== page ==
Metro Weekly

DC Theater Review: Signature’s sublime ‘Spunk’

"Spunk" magnificently winds its way through three Zora Neale Hurston short stories

Spunk — Photo: Christopher Mueller

The publication last year of Zora Neale Hurston’s Barracoon: The Story of the Last “Black Cargo” has helped stir a Zora pop culture revival that’s beautifully reflected in Signature Theatre’s sublime production of Spunk (★★★★).

The play, an anthology of three Hurston short stories, bears not just the Harlem Renaissance writer’s radical authorial touch, but also that of playwright George C. Wolfe (Shuffle Along, The Wild Party), an artist with a knack for synthesizing moving entertainment from disparate elements of African-American life.

In Spunk, Wolfe and composer Chic Street Man connect the three unrelated tales via Hurston’s rich prose and a strain of music — the blues — that courses through all the lives depicted from one story to the next. Sung and narrated by a knowing Blues Speak Woman (Iyona Blake) and humble Guitar Man (Jonathan Mosley-Perry), the songs and stories — “Sweat,” “Story in Harlem Slang,” and “The Gilded Six-Bits” — form a nuanced portrait of no-good brothers and long-suffering sisters, from the swingin’ streets of ’40s Harlem to the sultry backroads of Central Florida, circa 1926.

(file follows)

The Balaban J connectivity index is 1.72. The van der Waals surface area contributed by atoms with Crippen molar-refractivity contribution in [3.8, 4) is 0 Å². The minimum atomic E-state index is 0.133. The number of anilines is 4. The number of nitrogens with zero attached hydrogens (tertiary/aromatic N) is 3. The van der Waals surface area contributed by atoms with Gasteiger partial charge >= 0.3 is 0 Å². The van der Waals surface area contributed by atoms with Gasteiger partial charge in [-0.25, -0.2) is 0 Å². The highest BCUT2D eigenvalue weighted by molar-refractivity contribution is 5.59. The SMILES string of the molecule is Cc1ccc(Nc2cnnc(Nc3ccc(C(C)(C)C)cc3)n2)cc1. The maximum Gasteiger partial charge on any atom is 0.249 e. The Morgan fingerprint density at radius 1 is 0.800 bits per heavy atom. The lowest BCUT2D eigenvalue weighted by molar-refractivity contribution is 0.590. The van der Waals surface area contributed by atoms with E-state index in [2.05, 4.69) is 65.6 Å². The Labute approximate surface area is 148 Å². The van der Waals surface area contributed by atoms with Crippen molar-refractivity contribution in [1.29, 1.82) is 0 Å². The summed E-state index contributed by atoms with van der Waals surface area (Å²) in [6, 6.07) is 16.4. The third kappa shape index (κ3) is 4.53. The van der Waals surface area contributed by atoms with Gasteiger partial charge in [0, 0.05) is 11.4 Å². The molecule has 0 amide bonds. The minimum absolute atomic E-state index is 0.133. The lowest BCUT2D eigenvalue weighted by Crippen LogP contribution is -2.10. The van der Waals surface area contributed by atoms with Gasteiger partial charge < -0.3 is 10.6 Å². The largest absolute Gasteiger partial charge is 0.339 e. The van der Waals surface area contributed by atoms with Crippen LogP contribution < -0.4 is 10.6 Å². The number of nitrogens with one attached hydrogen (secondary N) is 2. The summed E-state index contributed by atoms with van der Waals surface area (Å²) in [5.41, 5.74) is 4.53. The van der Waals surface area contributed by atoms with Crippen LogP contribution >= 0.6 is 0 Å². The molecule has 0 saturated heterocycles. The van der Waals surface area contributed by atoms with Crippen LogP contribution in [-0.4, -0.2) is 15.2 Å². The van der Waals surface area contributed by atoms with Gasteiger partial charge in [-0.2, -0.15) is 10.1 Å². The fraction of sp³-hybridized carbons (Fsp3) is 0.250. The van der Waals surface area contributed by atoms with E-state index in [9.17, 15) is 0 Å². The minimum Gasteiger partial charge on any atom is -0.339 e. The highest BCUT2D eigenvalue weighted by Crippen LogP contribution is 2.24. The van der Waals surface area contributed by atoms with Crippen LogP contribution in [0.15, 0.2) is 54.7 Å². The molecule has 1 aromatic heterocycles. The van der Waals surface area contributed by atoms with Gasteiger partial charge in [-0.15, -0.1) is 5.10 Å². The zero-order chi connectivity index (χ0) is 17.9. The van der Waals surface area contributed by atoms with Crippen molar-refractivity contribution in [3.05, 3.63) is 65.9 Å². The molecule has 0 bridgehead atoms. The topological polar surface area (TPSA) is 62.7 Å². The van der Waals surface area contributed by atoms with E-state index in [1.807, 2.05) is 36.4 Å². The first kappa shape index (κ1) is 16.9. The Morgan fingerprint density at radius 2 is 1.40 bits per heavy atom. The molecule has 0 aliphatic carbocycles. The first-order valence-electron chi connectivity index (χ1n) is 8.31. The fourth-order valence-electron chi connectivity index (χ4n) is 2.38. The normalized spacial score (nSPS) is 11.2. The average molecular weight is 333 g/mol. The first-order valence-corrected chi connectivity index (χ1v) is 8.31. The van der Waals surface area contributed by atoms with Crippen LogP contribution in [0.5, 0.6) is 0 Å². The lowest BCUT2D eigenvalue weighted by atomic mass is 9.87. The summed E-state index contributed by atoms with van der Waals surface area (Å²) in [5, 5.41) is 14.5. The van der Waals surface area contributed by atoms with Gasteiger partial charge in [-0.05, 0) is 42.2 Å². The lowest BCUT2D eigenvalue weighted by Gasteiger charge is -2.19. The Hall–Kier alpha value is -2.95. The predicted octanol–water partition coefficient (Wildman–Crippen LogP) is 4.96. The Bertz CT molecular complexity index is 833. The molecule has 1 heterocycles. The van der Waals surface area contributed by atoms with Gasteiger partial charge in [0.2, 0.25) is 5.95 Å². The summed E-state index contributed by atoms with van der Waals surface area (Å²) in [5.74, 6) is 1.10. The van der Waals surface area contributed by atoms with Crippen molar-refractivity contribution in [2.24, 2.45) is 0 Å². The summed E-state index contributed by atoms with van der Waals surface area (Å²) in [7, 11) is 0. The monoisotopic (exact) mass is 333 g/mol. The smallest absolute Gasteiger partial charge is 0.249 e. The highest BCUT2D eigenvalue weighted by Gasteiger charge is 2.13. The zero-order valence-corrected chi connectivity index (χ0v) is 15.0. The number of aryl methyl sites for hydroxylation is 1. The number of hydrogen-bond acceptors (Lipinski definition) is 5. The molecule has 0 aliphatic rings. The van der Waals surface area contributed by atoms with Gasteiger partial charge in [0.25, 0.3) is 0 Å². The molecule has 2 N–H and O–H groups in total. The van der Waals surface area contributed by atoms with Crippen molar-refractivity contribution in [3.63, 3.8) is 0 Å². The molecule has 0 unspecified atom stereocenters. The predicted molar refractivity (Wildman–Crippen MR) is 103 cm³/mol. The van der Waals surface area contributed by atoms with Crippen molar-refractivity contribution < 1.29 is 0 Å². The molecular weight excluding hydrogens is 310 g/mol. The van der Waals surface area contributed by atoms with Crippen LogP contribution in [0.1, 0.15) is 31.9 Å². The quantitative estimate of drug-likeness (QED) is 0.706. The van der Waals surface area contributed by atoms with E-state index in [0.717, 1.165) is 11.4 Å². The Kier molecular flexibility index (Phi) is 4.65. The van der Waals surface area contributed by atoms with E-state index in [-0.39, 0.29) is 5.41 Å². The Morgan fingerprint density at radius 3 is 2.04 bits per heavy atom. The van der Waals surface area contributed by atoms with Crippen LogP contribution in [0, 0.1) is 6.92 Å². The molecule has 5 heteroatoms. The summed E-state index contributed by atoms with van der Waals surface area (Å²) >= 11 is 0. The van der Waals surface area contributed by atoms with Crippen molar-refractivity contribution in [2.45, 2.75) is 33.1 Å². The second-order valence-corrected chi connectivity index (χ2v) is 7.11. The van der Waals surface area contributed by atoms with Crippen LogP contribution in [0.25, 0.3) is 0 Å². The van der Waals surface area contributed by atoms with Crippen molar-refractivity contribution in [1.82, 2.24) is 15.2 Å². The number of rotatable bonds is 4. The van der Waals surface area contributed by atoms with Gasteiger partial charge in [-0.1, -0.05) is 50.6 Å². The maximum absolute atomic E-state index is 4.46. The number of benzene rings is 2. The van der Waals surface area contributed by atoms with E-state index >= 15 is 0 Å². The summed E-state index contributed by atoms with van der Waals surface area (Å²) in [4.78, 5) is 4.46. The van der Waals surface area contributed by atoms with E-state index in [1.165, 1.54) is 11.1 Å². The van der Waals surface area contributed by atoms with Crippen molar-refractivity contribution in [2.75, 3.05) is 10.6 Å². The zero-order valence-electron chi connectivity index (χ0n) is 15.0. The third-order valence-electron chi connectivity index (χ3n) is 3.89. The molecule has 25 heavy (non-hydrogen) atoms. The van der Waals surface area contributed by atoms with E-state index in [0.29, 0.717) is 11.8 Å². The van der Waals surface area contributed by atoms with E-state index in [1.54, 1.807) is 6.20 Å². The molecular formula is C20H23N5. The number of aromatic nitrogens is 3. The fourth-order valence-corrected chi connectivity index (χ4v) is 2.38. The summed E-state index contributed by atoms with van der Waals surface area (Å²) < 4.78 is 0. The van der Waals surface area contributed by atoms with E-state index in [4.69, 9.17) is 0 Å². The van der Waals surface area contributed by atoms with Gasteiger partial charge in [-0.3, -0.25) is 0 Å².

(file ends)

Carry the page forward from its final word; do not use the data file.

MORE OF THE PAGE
Director Timothy Douglas and the cast who enact those stories take us there, with no fuss or frou-frou, inside Luciana Stecconi’s minimal slat-wood set, suggesting the walls of what could be a church or a juke joint. The characters get involved in business both holy and hell-raising, so the show definitely sets foot in both places.

And the tight six-person ensemble sets just about every foot right in delivering the play’s moments of folksy humor, or knife-edge suspense. A standout in the sizzling sextet, Blake carries these Spunk-dified, pre-Civil Rights rhythm and blues in her wonderful voice and carriage, while KenYatta Rogers, in multiple roles, shifts smoothly from twanging villain to slanging swell with style.

Ines Nassara forgoes the Florida twang for her put-upon washerwoman Delia in “Sweat,” but she and Rogers still find something potent in that tale of female empowerment. Nassara and Drew Drake, in the third tale, “The Gilded Six-Bits,” conjure something equally powerful in their depiction of a deep love complicated by lust. And in “Story in Harlem Slang,” Drake, Rogers, and Marty Austin Lamar turn lust and trash talk into the play’s comic highlight, giving vivid life to the risk-takers and heartbreakers of Zora’s imagination.

Spunk runs through June 23 at Signature Theatre, 4200 Campbell Avenue, in Arlington. Tickets are $40 to $103. Call 703-820-9771, or visit www.sigtheatre.org.

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